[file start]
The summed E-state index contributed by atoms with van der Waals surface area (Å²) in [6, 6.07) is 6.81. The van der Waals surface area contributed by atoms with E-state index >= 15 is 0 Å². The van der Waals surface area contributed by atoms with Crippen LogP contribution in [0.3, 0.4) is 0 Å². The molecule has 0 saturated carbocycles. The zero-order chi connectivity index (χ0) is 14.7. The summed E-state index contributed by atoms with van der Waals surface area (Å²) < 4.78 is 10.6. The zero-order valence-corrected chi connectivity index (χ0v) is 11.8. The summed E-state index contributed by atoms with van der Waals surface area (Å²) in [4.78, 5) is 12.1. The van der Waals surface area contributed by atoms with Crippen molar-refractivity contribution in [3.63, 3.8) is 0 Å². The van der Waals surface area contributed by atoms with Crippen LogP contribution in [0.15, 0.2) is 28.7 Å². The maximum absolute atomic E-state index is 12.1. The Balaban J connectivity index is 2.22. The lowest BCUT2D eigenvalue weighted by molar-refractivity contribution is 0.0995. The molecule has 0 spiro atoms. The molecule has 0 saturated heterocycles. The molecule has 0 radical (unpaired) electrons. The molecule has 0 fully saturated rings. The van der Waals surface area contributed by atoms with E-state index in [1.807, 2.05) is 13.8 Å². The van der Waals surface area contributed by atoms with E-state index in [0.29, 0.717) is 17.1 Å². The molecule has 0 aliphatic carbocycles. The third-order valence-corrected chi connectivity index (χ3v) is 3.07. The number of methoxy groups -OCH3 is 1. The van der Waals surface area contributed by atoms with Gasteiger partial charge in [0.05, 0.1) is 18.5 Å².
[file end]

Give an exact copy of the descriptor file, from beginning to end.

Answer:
The summed E-state index contributed by atoms with van der Waals surface area (Å²) in [6, 6.07) is 6.81. The van der Waals surface area contributed by atoms with E-state index >= 15 is 0 Å². The van der Waals surface area contributed by atoms with Crippen LogP contribution in [0.3, 0.4) is 0 Å². The molecule has 0 saturated carbocycles. The zero-order chi connectivity index (χ0) is 14.7. The summed E-state index contributed by atoms with van der Waals surface area (Å²) < 4.78 is 10.6. The zero-order valence-corrected chi connectivity index (χ0v) is 11.8. The summed E-state index contributed by atoms with van der Waals surface area (Å²) in [4.78, 5) is 12.1. The van der Waals surface area contributed by atoms with Crippen molar-refractivity contribution in [3.63, 3.8) is 0 Å². The van der Waals surface area contributed by atoms with Crippen LogP contribution in [0.15, 0.2) is 28.7 Å². The maximum absolute atomic E-state index is 12.1. The Balaban J connectivity index is 2.22. The lowest BCUT2D eigenvalue weighted by molar-refractivity contribution is 0.0995. The molecule has 0 spiro atoms. The molecule has 0 saturated heterocycles. The molecule has 0 radical (unpaired) electrons. The molecule has 0 fully saturated rings. The van der Waals surface area contributed by atoms with E-state index in [1.807, 2.05) is 13.8 Å². The van der Waals surface area contributed by atoms with E-state index in [0.29, 0.717) is 17.1 Å². The molecule has 0 aliphatic carbocycles. The third-order valence-corrected chi connectivity index (χ3v) is 3.07. The number of methoxy groups -OCH3 is 1. The van der Waals surface area contributed by atoms with Gasteiger partial charge in [0.05, 0.1) is 18.5 Å².